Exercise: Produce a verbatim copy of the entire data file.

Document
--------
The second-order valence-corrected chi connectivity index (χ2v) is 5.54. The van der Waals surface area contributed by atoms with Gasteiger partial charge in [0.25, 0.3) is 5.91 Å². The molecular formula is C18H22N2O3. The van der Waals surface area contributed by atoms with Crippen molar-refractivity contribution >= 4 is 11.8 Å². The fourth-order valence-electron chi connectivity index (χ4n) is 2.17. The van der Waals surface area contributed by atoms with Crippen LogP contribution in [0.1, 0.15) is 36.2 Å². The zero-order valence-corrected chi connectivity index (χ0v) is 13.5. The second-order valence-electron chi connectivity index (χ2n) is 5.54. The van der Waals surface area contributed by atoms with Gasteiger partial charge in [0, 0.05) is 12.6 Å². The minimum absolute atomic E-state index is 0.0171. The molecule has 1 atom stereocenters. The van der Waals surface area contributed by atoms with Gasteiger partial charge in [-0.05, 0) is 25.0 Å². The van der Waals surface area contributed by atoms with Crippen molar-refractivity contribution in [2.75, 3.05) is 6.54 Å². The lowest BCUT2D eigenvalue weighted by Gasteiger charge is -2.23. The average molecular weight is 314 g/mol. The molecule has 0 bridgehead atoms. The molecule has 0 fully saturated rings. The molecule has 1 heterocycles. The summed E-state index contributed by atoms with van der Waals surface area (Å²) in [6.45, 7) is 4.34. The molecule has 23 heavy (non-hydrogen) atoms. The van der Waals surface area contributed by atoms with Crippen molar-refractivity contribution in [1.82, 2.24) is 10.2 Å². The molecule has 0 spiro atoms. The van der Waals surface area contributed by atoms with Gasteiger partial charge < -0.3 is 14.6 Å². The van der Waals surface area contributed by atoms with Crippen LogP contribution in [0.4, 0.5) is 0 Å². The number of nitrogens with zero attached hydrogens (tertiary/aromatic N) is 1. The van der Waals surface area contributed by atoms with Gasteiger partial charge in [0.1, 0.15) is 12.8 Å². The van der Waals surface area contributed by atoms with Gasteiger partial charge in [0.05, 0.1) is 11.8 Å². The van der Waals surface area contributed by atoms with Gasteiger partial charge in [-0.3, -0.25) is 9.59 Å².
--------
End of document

The second-order valence-corrected chi connectivity index (χ2v) is 5.54. The van der Waals surface area contributed by atoms with Gasteiger partial charge in [0.25, 0.3) is 5.91 Å². The molecular formula is C18H22N2O3. The van der Waals surface area contributed by atoms with Crippen molar-refractivity contribution >= 4 is 11.8 Å². The fourth-order valence-electron chi connectivity index (χ4n) is 2.17. The van der Waals surface area contributed by atoms with Crippen LogP contribution in [0.1, 0.15) is 36.2 Å². The zero-order valence-corrected chi connectivity index (χ0v) is 13.5. The second-order valence-electron chi connectivity index (χ2n) is 5.54. The van der Waals surface area contributed by atoms with Gasteiger partial charge in [0, 0.05) is 12.6 Å². The minimum absolute atomic E-state index is 0.0171. The molecule has 1 atom stereocenters. The van der Waals surface area contributed by atoms with Gasteiger partial charge in [-0.05, 0) is 25.0 Å². The van der Waals surface area contributed by atoms with Crippen molar-refractivity contribution in [2.75, 3.05) is 6.54 Å². The lowest BCUT2D eigenvalue weighted by Gasteiger charge is -2.23. The average molecular weight is 314 g/mol. The molecule has 0 bridgehead atoms. The molecule has 0 fully saturated rings. The molecule has 1 heterocycles. The summed E-state index contributed by atoms with van der Waals surface area (Å²) in [6.45, 7) is 4.34. The molecule has 23 heavy (non-hydrogen) atoms. The van der Waals surface area contributed by atoms with Crippen molar-refractivity contribution in [1.82, 2.24) is 10.2 Å². The molecule has 0 spiro atoms. The van der Waals surface area contributed by atoms with Gasteiger partial charge < -0.3 is 14.6 Å². The van der Waals surface area contributed by atoms with Crippen LogP contribution in [0.4, 0.5) is 0 Å². The number of nitrogens with zero attached hydrogens (tertiary/aromatic N) is 1. The van der Waals surface area contributed by atoms with Gasteiger partial charge in [0.1, 0.15) is 12.8 Å². The van der Waals surface area contributed by atoms with Gasteiger partial charge in [0.05, 0.1) is 11.8 Å². The van der Waals surface area contributed by atoms with Gasteiger partial charge in [-0.3, -0.25) is 9.59 Å².